The washing machine brazier

A pictorial blog from some events the Wympole Green Woodworkers were invited to.

We did this one at Sutton Hoo where there are some famous Saxon burials.


How to make a coracle part 1

Shane, Jayne and David busied themselves making the framework for a coracle out of Jim’s willow.


How to make a coracle part 2


How to make a coracle part 3


Spoon making

Others spent their time keeping warm and making treen: spoons, candlesticks (I think) and cricket stumps.


Tony’s plum candlestick?


Le Chef and the rocket log

The most popular spot was the rocket log that we brought along as it was bitterly cold with a biting wind: hot tea and charred meat were always available!!!!


Rather well done I’d say!

The cold weekend didn’t dampen the spirits of the other stall holders either. They demonstrated their skills and knowledge and it was a delight to walk about the site. I especially liked the linen demonstration- boy, making cloth with flax is very labour intensive…first you soak it to free the fibres from the rest of the plant (which incidentally means you club it to death) and then you spend ages combing it so that you can spend days spinning it before it is woven into cloth. No wonder clothing was passed down when you died!!!!! Nowadays clothing is so cheap it discarded on a whim.


Making linen from flax


The flax shop


Willow shop


Errr… a round willow object


Oak seat


The blacksmith


…and his shop

This gentleman blacksmith had a shop full of his work and I was rather intrigued by the snakes made from rasps- the flattened rasps took on the texture of snakeskin.


Hooks galore


Snakes alive… made from a rasp

There was a woodman hewing oak beams and John was fashioning bowls.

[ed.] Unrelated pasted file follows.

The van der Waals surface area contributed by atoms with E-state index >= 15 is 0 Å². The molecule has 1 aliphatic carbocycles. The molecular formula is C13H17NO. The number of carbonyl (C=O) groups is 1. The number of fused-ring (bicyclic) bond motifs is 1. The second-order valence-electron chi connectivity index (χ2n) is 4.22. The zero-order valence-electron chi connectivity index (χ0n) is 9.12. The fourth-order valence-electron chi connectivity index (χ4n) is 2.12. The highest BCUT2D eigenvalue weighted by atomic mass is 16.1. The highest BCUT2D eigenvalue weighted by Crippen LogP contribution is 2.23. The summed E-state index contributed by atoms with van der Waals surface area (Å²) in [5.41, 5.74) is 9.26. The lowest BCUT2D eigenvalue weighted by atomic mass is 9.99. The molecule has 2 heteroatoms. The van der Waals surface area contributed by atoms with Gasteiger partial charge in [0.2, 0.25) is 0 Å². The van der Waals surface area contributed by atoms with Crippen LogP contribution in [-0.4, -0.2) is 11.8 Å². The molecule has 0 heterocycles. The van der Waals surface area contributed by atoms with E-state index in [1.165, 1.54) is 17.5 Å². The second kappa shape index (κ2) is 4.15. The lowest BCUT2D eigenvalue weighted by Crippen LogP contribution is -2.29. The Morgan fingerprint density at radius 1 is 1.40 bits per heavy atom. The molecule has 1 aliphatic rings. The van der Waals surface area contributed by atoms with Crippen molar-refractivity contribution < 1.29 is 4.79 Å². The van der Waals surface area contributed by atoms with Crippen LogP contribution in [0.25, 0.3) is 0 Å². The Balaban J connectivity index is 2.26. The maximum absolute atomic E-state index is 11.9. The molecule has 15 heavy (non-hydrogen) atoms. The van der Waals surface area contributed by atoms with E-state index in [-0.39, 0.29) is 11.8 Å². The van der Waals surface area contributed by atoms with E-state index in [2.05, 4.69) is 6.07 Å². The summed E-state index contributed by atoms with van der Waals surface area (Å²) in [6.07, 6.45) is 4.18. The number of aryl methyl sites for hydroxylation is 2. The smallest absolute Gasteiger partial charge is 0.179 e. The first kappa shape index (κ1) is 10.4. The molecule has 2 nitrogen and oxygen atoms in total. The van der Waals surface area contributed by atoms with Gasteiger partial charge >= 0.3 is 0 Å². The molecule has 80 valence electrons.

Hewing an oak beam


John bowl making

The main reason we were asked to attend was because it was a sort of Saxon market fair and the National Trust had asked quite a few people who could demonstrate rural skills related to the items found under the burial mounds. Although none of us could match the magnificent metal work we did make everyday items that could have been found in the Saxon period.


Saxon replica sword


Saxon replica helmet

Not sure about making a helmet but I would love to have a go at making a woven saxon blade. Instructions are provided below. Maybe a small dagger to start with!!!



How to make a woven Saxon sword blade


Cleft oak planks


A pocket full of gold (I wish)

There is a museum on the site which has quite a bit of information about Sutton Hoo and the Saxons and I did notice the GOLD coins… wouldn’t it be nice to stumble across some when digging? (I wish!) Also in the museum was a replica ship burial of the Saxon king- interesting, although I was more taken by the cleft oak roof and peg fixings.


Willow fence

The next extra meeting was at the Harlton Community Orchard which David had organised; unlike the Sutton Hoo event it was a gloriously sunny day.


David showing how to cleave some ash


David’s stall


Jane’s rough weave rug


Willow bird feeders


The start of an elm bark basket


Children’s wildlife discovery walk


Jim’s bowl for the week ( he’ll have 52 at the end of the year)


Children enjoying willow bird feeder making

The Wympole Green Woodworkers seem to be spreading their wings which is very pleasing- the group is growing in size and will need a proper home soon. What is especially nice about going elsewhere as well having a home base at Wimpole is that there seems to be a resurgence in interest in practical skills; maybe, just maybe, people are beginning to rebel against the electronic age or at least wish to have a break from it.

About Sadeik

You may ask why "Sadeik" well it means friend in arabic. Worked in Jordan a lot doing tree surgery you see. I have worked in forestry since I left school with a two years in Telecom. Went back to forestry and tree surgery as it may not have paid as much but was far more interesting and dangerous. Spent a lot of years mountaineering, caving and canoeing too. At 29 I went to Bangor University to study Forestry and soil science then did an MSc in Water engineering all very interesting. By a quirk of fate in 1995 ended up helping sort out the woodland and park at Wimpole, funny thing was then I only intended to stay six months or so, but 18 years later I'm still here learning all the time. That's the best bit, if I wasn't able to learn something new every year I would not have stayed and as you get older you realise that the grass is not so green in the next field after all. In fact my patch is getting greener while much of the rest is getting browner.
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